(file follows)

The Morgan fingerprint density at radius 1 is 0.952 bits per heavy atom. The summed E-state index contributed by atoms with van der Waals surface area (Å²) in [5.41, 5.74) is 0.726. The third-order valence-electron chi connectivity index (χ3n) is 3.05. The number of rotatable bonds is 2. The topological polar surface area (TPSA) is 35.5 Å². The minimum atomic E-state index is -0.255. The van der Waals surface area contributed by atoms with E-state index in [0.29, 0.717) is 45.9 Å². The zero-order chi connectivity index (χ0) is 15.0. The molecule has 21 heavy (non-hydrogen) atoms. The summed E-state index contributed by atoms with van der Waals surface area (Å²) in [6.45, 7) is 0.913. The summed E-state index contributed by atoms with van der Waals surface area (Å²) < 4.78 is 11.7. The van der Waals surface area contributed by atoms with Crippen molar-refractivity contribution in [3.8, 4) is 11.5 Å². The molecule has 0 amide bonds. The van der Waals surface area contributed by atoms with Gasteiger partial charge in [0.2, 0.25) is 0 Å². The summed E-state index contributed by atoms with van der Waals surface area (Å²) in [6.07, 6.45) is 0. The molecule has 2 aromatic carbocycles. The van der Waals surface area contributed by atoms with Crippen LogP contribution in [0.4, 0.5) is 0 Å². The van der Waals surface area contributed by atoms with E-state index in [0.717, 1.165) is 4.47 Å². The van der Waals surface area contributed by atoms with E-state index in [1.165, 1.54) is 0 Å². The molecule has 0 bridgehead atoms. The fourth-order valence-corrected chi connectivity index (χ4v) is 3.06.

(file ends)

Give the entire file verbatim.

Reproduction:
The Morgan fingerprint density at radius 1 is 0.952 bits per heavy atom. The summed E-state index contributed by atoms with van der Waals surface area (Å²) in [5.41, 5.74) is 0.726. The third-order valence-electron chi connectivity index (χ3n) is 3.05. The number of rotatable bonds is 2. The topological polar surface area (TPSA) is 35.5 Å². The minimum atomic E-state index is -0.255. The van der Waals surface area contributed by atoms with E-state index in [0.29, 0.717) is 45.9 Å². The zero-order chi connectivity index (χ0) is 15.0. The molecule has 21 heavy (non-hydrogen) atoms. The summed E-state index contributed by atoms with van der Waals surface area (Å²) in [6.45, 7) is 0.913. The summed E-state index contributed by atoms with van der Waals surface area (Å²) < 4.78 is 11.7. The van der Waals surface area contributed by atoms with Crippen molar-refractivity contribution in [3.8, 4) is 11.5 Å². The molecule has 0 amide bonds. The van der Waals surface area contributed by atoms with Gasteiger partial charge in [0.2, 0.25) is 0 Å². The summed E-state index contributed by atoms with van der Waals surface area (Å²) in [6.07, 6.45) is 0. The molecule has 2 aromatic carbocycles. The van der Waals surface area contributed by atoms with Crippen LogP contribution in [0.4, 0.5) is 0 Å². The van der Waals surface area contributed by atoms with E-state index in [0.717, 1.165) is 4.47 Å². The van der Waals surface area contributed by atoms with E-state index in [1.165, 1.54) is 0 Å². The molecule has 0 bridgehead atoms. The fourth-order valence-corrected chi connectivity index (χ4v) is 3.06.